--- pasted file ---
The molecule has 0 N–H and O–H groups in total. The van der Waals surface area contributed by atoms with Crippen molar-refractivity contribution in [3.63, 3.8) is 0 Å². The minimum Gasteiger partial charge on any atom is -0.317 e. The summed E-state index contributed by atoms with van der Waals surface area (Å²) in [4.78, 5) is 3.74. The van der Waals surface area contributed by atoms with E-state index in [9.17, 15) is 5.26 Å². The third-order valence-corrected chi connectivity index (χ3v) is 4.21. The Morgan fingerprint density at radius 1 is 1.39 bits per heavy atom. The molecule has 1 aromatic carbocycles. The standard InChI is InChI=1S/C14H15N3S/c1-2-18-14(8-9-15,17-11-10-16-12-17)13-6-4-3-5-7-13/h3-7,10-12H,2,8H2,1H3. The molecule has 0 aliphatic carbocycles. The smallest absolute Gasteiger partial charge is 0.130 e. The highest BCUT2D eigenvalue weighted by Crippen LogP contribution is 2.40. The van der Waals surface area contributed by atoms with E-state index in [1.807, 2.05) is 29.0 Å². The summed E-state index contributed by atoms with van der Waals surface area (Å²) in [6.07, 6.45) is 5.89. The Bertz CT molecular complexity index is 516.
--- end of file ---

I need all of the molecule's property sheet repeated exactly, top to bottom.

The molecule has 0 N–H and O–H groups in total. The van der Waals surface area contributed by atoms with Crippen molar-refractivity contribution in [3.63, 3.8) is 0 Å². The minimum Gasteiger partial charge on any atom is -0.317 e. The summed E-state index contributed by atoms with van der Waals surface area (Å²) in [4.78, 5) is 3.74. The van der Waals surface area contributed by atoms with E-state index in [9.17, 15) is 5.26 Å². The third-order valence-corrected chi connectivity index (χ3v) is 4.21. The Morgan fingerprint density at radius 1 is 1.39 bits per heavy atom. The molecule has 1 aromatic carbocycles. The standard InChI is InChI=1S/C14H15N3S/c1-2-18-14(8-9-15,17-11-10-16-12-17)13-6-4-3-5-7-13/h3-7,10-12H,2,8H2,1H3. The molecule has 0 aliphatic carbocycles. The smallest absolute Gasteiger partial charge is 0.130 e. The highest BCUT2D eigenvalue weighted by Crippen LogP contribution is 2.40. The van der Waals surface area contributed by atoms with E-state index in [1.807, 2.05) is 29.0 Å². The summed E-state index contributed by atoms with van der Waals surface area (Å²) in [6.07, 6.45) is 5.89. The Bertz CT molecular complexity index is 516.